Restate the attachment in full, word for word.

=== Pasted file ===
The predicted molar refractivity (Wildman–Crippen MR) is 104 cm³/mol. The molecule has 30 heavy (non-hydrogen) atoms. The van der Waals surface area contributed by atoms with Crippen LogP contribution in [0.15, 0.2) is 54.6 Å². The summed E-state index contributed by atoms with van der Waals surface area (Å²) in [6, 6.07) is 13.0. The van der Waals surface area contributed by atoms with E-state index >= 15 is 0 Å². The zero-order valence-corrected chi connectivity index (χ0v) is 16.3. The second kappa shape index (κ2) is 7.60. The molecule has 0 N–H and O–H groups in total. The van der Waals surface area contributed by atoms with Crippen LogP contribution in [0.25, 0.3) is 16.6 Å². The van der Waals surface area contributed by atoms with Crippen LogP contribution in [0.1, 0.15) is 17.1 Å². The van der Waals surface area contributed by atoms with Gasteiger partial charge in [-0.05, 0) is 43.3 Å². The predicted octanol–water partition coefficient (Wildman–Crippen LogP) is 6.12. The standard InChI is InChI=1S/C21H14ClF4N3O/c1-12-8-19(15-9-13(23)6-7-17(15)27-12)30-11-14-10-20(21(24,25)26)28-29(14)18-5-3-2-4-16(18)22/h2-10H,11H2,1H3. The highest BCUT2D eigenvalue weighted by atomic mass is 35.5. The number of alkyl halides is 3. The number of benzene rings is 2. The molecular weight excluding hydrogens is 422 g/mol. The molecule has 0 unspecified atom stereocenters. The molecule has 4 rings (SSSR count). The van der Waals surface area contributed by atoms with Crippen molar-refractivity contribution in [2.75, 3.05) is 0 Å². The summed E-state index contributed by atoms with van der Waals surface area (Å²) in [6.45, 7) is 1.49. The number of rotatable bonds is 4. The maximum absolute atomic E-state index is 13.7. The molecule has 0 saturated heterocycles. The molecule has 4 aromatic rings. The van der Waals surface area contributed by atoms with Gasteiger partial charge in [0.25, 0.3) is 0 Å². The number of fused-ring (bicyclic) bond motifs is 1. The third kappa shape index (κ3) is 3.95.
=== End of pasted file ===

The predicted molar refractivity (Wildman–Crippen MR) is 104 cm³/mol. The molecule has 30 heavy (non-hydrogen) atoms. The van der Waals surface area contributed by atoms with Crippen LogP contribution in [0.15, 0.2) is 54.6 Å². The summed E-state index contributed by atoms with van der Waals surface area (Å²) in [6, 6.07) is 13.0. The van der Waals surface area contributed by atoms with E-state index >= 15 is 0 Å². The zero-order valence-corrected chi connectivity index (χ0v) is 16.3. The second kappa shape index (κ2) is 7.60. The molecule has 0 N–H and O–H groups in total. The van der Waals surface area contributed by atoms with Crippen LogP contribution in [0.25, 0.3) is 16.6 Å². The van der Waals surface area contributed by atoms with Crippen LogP contribution in [0.1, 0.15) is 17.1 Å². The van der Waals surface area contributed by atoms with Gasteiger partial charge in [-0.05, 0) is 43.3 Å². The predicted octanol–water partition coefficient (Wildman–Crippen LogP) is 6.12. The standard InChI is InChI=1S/C21H14ClF4N3O/c1-12-8-19(15-9-13(23)6-7-17(15)27-12)30-11-14-10-20(21(24,25)26)28-29(14)18-5-3-2-4-16(18)22/h2-10H,11H2,1H3. The highest BCUT2D eigenvalue weighted by atomic mass is 35.5. The number of alkyl halides is 3. The number of benzene rings is 2. The molecular weight excluding hydrogens is 422 g/mol. The molecule has 0 unspecified atom stereocenters. The molecule has 4 rings (SSSR count). The van der Waals surface area contributed by atoms with Crippen molar-refractivity contribution in [2.75, 3.05) is 0 Å². The summed E-state index contributed by atoms with van der Waals surface area (Å²) in [6.45, 7) is 1.49. The number of rotatable bonds is 4. The maximum absolute atomic E-state index is 13.7. The molecule has 0 saturated heterocycles. The molecule has 4 aromatic rings. The van der Waals surface area contributed by atoms with Gasteiger partial charge in [0.25, 0.3) is 0 Å². The number of fused-ring (bicyclic) bond motifs is 1. The third kappa shape index (κ3) is 3.95.